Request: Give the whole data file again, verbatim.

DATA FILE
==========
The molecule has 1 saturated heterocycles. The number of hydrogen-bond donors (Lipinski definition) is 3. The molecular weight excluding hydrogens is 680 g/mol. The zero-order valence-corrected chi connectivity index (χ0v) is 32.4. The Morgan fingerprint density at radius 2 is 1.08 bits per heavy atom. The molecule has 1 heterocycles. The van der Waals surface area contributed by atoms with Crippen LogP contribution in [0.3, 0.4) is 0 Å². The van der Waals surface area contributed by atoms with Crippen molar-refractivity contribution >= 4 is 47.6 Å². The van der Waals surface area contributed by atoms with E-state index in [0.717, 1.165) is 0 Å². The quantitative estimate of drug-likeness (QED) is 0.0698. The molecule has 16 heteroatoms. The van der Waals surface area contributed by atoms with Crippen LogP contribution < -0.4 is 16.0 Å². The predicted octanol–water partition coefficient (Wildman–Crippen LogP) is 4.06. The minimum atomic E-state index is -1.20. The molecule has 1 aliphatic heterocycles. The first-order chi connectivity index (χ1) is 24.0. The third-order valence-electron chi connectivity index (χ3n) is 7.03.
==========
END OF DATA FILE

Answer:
The molecule has 1 saturated heterocycles. The number of hydrogen-bond donors (Lipinski definition) is 3. The molecular weight excluding hydrogens is 680 g/mol. The zero-order valence-corrected chi connectivity index (χ0v) is 32.4. The Morgan fingerprint density at radius 2 is 1.08 bits per heavy atom. The molecule has 1 heterocycles. The van der Waals surface area contributed by atoms with Crippen LogP contribution in [0.3, 0.4) is 0 Å². The van der Waals surface area contributed by atoms with Crippen molar-refractivity contribution >= 4 is 47.6 Å². The van der Waals surface area contributed by atoms with E-state index in [0.717, 1.165) is 0 Å². The quantitative estimate of drug-likeness (QED) is 0.0698. The molecule has 16 heteroatoms. The van der Waals surface area contributed by atoms with Crippen LogP contribution < -0.4 is 16.0 Å². The predicted octanol–water partition coefficient (Wildman–Crippen LogP) is 4.06. The minimum atomic E-state index is -1.20. The molecule has 1 aliphatic heterocycles. The first-order chi connectivity index (χ1) is 24.0. The third-order valence-electron chi connectivity index (χ3n) is 7.03.